Student resistance to the Bloomberg administration's cell phone ban in schools is creating an underground economy around New York City: For a charge, local businesses are storing the electronic devices while the children are in class. Already, though, the cell phone storage business is creating new headaches for students and store owners, as the makeshift depositories have become targets of theft.
On Thursday, a crowd of students from Washington Irving High School near Union Square descended on a local news store, NYC Universal News, to pick up their cell phones. They flashed ID cards to prove which phones and iPods were theirs, and a store clerk doled them out until a shy freshman girl silently put her ID on the counter. The clerk, Shaikat Taher, explained that she could not collect her phone as it was one of four that had been stolen that day by a group of teenagers. "I know we are responsible," Mr. Taher said, "but you have to complain to the police first." He added that he had filed a report with the precinct earlier in the day. Stunned, the girl left.
Students and store owners say such scenes are common, thanks to the city's school cell phone ban, which has been increasingly enforced in the past year. While many schools turn a blind eye to cell phones that are turned off, schools with metal detectors actively confiscate them.
To avoid losing their phones, students are turning to local businesses that store them for fees as high as $2 a day. Students and store owners alike say this solution is unreliable.
"From tomorrow, we're not keeping them anymore," Mr. Taher, whose family owns the store near Union Square, said. Mr. Taher originally held phones for only a few customers. He charged no fee, but students say they had to buy something to stash a phone.
Soon, dozens of students were asking to store their phones, causing commotion and providing a distraction that Mr. Taher said was a boon to shoplifters. On Thursday, he said, a student ran off with several phones.
The crime fits a familiar pattern. A sophomore at Washington Irving, Rajendra Mohabir, said that last year he and other students paid a Laundromat $2 a day to hold phones, only to see the service end when a student's phone was stolen.
A sophomore at Louis Brandeis High School on the Upper West Side, Samantha Bonilla, says a nearby grocery store held phones up until a theft occurred and the owners had to reimburse a student for the phone.
A spokeswoman for the Department of Education, Dina Paul Parks, said she could not comment on what students do outside of school. Council Member Peter Vallone Jr. of Queens, an opponent of the ban, called the underground market for storage "unfortunate."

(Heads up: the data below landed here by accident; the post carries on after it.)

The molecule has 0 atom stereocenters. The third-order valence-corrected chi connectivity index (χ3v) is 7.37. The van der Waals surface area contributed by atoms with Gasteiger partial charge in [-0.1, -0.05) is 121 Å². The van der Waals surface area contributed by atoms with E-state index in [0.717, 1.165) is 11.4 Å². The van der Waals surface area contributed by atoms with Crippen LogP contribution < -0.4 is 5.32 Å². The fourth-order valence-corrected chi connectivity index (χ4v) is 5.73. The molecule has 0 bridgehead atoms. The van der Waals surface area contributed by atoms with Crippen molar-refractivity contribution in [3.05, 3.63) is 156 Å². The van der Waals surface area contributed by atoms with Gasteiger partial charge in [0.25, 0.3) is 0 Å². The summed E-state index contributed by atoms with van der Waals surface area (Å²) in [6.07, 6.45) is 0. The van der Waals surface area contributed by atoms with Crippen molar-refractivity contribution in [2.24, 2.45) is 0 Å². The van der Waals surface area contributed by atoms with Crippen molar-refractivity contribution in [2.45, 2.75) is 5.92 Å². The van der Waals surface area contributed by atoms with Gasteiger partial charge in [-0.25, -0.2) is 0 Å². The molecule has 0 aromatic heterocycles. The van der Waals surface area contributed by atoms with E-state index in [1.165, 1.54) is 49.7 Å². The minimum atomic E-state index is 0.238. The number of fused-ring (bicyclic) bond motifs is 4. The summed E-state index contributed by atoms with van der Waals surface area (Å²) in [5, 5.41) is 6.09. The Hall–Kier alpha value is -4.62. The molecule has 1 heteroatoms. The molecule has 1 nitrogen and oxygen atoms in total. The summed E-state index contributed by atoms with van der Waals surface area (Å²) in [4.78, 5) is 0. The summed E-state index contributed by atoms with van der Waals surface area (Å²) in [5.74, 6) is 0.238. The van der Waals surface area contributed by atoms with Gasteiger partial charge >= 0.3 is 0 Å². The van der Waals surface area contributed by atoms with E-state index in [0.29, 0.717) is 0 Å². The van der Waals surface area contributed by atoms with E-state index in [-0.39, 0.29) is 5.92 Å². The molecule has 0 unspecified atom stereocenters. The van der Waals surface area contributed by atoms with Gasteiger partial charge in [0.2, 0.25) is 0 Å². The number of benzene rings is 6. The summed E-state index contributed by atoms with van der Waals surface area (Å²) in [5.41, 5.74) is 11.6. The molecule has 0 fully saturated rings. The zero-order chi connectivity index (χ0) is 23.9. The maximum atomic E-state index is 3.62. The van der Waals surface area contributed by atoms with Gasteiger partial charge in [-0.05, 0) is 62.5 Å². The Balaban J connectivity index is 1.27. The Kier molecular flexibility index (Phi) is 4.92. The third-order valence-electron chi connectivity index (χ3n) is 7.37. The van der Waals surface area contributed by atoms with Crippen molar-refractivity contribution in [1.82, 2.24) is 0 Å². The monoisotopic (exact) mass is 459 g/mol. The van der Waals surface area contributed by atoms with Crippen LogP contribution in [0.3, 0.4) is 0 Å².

Although his opposition to the ban stems from safety concerns, Mr. Vallone said was adamant that city policy should "not involve negotiations between an 8-year-old and a bodega owner."
Mr. Vallone also said he was worried that the ban teaches students to ignore authority. "It's like prohibition," he said. "We're raising a generation of smugglers."
Because storage places are not reliable, "smuggling is more common," a Louis Brandeis High School sophomore, Alfredo Hernandez, said.
Students describe an array of techniques to get past metal detectors, many which seemingly could be applied to weapons. Girls hide phones in their shirts and tell guards they wear under-wire bras. Students wrap phones in tinfoil and pretend they're sandwiches. Some students hide phones in their hair, others cut out hidden pockets in steel-tipped boots.
To avoid the metal detector entirely, some students even bury phones, wrapping them in plastic or tinfoil and digging a hole by nearby bushes.
"Smuggling is hard the first time," Ms. Bonilla said. "But you get confidence fast."
A senior at La Guardia High School on the Upper West Side, Erik Coniglione, said he buried his phone this summer instead of using a nearby deli that charges $1 a day. A junior, Jackie Chang, said she buried her phone as well, but it was stolen. Ms. Bonilla said many Brandeis students buried their phones in flowerbeds until security guards and thieves caught on and dug them up. She said she was more impressed with a friend's new technique: taping a cell phone to the bottom of a subway station bench. "She scraped the gum off first," Ms. Bonilla added.
When asked why they needed their cell phones, students often said it was to contact their parents. A recent La Guardia graduate, Jena Caputo, said her commute from Staten Island was an hour and a half each way and that the 2003 ferry crash left her parents uneasy. "God forbid something blows up, you need your cell phone," a junior at Washington Irving High School, Kevin Moore, said.
Mr. Vallone said he is concerned his two daughters, who are in public schools, would be unable to reach him in an emergency. Ms. Paul Parks said schools could guarantee students' safety. One possible solution is slowly moving forward. The city is implementing a pilot program under which private vendors would set up secure lockers at their own expense outside schools. Students would pay a small daily fee to store their phones and other belongings.
Ms. Paul Parks said the program is under review and was intended to begin this year, but is behind schedule. While Mr. Vallone said the locker proposal is "not ideal," he said it may be an appropriate compromise.